Don’t fear the Monad

Brian Beckman:

You can understand Monad without too much Category Theory.

Functional Programming = using functions to compose from small functions to very complex software (eg. Nuclear system, driverless car software…).

Advantages of Functional Programming:

  • Strong Types Safety: detect bugs at compile time.
  • Data Protection thru Immutability: Share data safely in Concurrent / Parallel processing.
  • Software ‘Componentisation’ ie Modularity : Each function always returns the same result, ease of software reliability testing.

Each “small” function is a Monoid.
f : a -> a (from input of type ‘a‘ , returns type ‘a’)
g: a -> a

compose h from f & g : (strong TYPING !!)
h = f。g : a -> a

[Note] : Object in Category, usually called Type in Haskell, eg. ‘a’ = Integer)

You already know a Monoid (or Category in general) : eg Clock

  1. Objects: 1 2 3 …12 (hours)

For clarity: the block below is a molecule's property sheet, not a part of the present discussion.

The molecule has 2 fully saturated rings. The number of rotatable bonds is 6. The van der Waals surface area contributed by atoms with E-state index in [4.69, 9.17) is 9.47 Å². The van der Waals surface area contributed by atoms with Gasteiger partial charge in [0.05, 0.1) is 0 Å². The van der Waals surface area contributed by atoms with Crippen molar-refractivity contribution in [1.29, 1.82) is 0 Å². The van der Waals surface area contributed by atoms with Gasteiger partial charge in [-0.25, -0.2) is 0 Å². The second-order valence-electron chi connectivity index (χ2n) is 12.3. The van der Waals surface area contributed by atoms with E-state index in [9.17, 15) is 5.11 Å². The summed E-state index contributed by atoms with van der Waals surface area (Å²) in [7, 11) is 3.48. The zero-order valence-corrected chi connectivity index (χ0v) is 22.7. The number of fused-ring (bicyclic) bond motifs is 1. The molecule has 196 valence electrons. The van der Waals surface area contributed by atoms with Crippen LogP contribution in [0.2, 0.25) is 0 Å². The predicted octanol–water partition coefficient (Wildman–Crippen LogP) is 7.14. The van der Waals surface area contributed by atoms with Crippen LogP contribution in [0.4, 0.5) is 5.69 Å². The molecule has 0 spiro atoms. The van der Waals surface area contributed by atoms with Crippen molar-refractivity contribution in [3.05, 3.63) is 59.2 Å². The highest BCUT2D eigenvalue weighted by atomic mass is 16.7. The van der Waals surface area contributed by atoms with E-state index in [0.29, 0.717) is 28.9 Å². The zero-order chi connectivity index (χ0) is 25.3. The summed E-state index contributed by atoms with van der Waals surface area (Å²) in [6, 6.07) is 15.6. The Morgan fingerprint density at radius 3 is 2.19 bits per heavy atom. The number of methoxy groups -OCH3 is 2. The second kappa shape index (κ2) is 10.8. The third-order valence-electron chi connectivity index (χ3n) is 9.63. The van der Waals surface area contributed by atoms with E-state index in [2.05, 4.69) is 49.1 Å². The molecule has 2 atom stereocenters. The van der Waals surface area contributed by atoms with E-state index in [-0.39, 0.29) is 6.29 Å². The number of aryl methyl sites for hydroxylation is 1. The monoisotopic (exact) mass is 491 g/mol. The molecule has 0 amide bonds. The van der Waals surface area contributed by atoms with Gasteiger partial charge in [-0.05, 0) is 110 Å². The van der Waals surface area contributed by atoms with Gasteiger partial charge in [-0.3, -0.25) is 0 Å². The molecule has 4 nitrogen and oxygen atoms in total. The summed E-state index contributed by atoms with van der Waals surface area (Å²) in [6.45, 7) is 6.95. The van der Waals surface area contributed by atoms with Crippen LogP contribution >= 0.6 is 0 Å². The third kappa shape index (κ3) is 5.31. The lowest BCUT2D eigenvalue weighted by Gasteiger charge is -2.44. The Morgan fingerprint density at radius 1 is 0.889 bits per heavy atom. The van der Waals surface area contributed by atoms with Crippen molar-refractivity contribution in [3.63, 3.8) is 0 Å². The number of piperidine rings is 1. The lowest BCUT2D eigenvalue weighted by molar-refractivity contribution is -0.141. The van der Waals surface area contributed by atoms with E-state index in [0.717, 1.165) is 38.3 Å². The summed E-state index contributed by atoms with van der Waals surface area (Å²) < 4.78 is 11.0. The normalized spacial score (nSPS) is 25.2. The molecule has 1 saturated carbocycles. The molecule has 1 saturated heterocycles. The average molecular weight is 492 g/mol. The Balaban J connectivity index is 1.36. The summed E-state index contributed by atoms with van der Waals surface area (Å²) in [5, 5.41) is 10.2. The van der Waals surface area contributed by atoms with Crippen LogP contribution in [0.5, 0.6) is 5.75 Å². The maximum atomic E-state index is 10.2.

2. Arrow (Morphism): rule “+”:

    7 + 10 = 17 mod 12 = 5

    • Law of Associativity:
      x + (y + z) = (x + y) + z
    • Identity (or “Unit”): (“12”):
      x + 12 = 12 + x = x

    More general than Monoid is a “Monoidal” Category where: (instead of only single object ‘a’, now more “a b c…”)
    f : a -> b
    g: b -> c
    h = f。g : a -> c

    Function under composition Associative rule and with an Identity => Monoid

    Monad (M): a way to manage the side-effects (I/O, exception , SQL Database, etc) within the Functional Programming way like monoidal categories: ie associative composition, identity.

    Remark: For the last 60 years in Software, there have been 2 camps:

    1. Bottom-Up Design: from hardware foundation, build performance-based languages: Fortran, C, C++, C#, Java…
    2. Top-Down Design: from Mathematics foundation, build functional languages (Lambda-Calculus, Lisp, Algo, Smalltalk, Haskell…).
    3. F# (Microsoft) is the middle-ground between 1 & 2.

    Ref: What is a Monad ?

    Monad = chaining operations with binding “>>=”

    • Possible use: allows to write mini-language, parser…



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